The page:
Perhaps frustrated over his shortened Maldivian getaway, for his next holiday, the young prince chose the more traditional French Riviera. One day, he was stopped in his tracks by a splendid, almost 135-metre-long yacht named “Serene”. A year earlier, Bill Gates leased the ship to the tune of $5m per week. MBS fell in love with the yacht, which features a jacuzzi, an underwater viewing room, two helipads, a cinema and a gym, after renting it for a day and decided he wanted to have it all to himself.
After a few weeks of negotiating with the owner, Yuri Sheffler, a Russian billionaire who made his fortune as the seller of the world’s No. 1 vodka brand, Stolichnaya, MBS bought the prized floating toy for $429m. Eventually, the ship was docked on the Red Sea so that MBS could have a private place to relax whenever needed.
A deep-pocketed prince
For the deep-pocketed prince, the Château Louis XIV in Louveciennes, France, was a big, albeit not over the top purchase. In September 2015, for just under $300m, MBS treated himself to the replica of Château de Vaux-le-Vicomte, not long after acquiring the Serene. The original château, located in Seine-et-Marne, France, got its first owner, Nicolas Fouquet, the superintendent of finances under Louis XIV, into hot water, as he was jailed until his death after the king became jealous over the ostentatious abode.
But the prince’s spending spree didn’t end there. Some two years later, Christie’s auction house in New York City put the painting Salvator Mundi up for bidding. Though some scholars believe it to be an original work of Leonardo da Vinci, this attribution is disputed by others.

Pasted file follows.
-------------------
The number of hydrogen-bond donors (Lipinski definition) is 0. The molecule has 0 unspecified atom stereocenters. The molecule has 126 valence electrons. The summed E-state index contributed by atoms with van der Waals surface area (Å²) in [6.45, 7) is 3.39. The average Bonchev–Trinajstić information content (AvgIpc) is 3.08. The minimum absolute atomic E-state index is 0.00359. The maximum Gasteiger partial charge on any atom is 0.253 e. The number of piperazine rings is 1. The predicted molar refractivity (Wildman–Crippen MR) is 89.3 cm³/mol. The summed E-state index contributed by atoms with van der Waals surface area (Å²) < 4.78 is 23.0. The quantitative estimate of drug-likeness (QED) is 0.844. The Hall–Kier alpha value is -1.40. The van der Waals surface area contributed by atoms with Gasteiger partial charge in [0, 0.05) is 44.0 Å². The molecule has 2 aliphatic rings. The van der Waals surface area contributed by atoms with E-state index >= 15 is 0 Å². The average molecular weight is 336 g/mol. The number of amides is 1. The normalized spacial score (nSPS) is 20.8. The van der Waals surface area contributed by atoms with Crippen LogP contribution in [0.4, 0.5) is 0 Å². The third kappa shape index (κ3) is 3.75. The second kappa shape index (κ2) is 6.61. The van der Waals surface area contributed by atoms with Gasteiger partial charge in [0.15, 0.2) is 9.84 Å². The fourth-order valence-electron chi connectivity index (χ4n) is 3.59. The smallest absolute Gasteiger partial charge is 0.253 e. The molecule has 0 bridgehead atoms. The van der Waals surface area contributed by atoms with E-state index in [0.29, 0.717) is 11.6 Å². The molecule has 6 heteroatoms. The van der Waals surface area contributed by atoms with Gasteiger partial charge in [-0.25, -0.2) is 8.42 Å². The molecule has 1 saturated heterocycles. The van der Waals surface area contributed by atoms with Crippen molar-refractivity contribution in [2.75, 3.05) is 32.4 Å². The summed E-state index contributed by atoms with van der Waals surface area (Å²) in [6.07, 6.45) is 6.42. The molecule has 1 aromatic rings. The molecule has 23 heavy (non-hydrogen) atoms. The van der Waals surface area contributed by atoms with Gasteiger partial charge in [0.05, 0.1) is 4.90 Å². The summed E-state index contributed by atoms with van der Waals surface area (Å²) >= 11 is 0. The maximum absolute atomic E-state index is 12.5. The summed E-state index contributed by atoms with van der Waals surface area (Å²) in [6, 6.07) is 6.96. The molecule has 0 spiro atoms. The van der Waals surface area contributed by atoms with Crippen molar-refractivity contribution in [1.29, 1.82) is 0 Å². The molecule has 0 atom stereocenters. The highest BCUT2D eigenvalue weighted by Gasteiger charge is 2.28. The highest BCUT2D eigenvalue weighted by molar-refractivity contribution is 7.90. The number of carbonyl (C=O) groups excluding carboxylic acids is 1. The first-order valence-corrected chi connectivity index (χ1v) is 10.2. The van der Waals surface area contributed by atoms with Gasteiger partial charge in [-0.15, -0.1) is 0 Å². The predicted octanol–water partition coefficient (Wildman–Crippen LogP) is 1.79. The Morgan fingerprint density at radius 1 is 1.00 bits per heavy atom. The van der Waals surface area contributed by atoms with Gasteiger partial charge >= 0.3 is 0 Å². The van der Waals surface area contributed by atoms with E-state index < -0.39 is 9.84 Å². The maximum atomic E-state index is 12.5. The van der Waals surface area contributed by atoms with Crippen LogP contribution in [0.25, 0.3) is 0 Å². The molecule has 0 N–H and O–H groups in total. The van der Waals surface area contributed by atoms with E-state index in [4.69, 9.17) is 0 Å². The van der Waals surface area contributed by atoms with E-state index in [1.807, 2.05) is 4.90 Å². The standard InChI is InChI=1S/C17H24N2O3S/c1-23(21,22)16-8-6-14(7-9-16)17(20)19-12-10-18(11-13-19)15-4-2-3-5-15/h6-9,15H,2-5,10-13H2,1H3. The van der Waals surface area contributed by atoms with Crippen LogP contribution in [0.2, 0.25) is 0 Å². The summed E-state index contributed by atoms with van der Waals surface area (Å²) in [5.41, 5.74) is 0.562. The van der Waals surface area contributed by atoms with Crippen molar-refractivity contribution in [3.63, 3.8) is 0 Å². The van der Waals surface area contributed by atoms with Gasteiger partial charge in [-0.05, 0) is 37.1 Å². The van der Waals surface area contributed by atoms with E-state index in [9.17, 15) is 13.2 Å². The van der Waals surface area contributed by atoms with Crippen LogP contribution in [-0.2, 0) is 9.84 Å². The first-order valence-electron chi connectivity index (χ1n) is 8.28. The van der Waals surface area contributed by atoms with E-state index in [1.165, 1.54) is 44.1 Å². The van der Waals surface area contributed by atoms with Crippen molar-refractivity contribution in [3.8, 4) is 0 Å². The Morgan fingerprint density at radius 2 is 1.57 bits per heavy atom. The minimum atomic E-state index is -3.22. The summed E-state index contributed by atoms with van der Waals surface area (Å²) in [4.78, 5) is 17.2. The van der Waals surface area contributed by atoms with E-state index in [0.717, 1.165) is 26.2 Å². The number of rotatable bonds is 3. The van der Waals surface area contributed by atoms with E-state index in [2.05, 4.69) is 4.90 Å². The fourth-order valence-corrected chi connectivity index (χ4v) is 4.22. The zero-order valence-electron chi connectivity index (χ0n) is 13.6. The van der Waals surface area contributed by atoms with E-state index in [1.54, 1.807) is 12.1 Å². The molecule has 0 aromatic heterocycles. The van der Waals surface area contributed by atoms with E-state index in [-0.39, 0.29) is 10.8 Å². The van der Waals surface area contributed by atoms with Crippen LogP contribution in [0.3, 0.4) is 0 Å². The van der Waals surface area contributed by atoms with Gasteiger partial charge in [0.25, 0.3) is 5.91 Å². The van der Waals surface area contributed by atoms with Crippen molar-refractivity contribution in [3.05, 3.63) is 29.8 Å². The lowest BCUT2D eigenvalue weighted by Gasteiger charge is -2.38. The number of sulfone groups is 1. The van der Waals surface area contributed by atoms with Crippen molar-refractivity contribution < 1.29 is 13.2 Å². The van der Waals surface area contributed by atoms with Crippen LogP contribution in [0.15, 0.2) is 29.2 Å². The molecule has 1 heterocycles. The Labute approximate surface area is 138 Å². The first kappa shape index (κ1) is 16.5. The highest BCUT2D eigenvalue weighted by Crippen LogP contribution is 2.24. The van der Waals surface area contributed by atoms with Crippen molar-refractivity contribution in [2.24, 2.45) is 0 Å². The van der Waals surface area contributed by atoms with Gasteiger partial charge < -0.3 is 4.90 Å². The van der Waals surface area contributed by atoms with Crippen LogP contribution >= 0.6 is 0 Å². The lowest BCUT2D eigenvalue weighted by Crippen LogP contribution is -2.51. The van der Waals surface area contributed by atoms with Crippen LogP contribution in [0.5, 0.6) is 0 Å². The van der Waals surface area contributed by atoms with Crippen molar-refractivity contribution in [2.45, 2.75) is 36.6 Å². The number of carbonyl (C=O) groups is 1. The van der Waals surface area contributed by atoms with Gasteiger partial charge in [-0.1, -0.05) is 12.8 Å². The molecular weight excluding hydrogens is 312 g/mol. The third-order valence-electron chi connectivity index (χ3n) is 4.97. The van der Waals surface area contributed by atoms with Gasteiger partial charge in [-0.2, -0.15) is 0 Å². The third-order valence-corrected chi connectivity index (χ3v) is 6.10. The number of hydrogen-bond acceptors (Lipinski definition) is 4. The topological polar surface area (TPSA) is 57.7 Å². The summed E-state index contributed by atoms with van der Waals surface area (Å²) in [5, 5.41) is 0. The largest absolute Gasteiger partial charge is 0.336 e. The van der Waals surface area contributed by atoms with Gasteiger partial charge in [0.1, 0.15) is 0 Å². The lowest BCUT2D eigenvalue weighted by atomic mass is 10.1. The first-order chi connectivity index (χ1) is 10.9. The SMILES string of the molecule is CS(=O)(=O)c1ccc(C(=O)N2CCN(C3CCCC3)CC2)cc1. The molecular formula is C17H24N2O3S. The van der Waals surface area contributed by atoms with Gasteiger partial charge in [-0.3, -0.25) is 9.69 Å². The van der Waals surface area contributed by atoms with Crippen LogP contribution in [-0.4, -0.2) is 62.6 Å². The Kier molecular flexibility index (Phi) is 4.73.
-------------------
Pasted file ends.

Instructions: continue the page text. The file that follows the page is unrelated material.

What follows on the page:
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The auction company’s employees were all astonished that a buyer from the Middle East was in the running to purchase the portrait of Christ. Prince Badr bin Abdullah bin Farhan Al Saud, who would go on to become culture minister in 2018, placed a bid on MBS’s behalf and said he was instructed to offer as much as $1bn for the small 66-centimetre painting.
But six other buyers were interested in the portrait. Eventually, this number was whittled down to two: the Chinese billionaire Liu Yiqian and Prince Badr, both with representatives at Christie’s. The Chinese buyer offered $350m, but when Prince Badr raised his bid to $400m, he let him have it.
The enormous sum sent the auction house into a frenzy. Prince Badr, a very close friend and associate of MBS, turned out to be the mystery buyer from the Middle East. Art connoisseurs still wonder today what made Prince Mohammed splurge on the painting, particularly as it has not been seen ever since. Rumour has it that it currently hangs on a wall inside the Serene.
MBS spent a cool $1.18bn on an array of prestige purchases between 2015 and 2017, including his Maldivian holiday getaway, Christie’s shopping spree and yacht and château purchases. Once teased by his big brothers, the joke is now on them.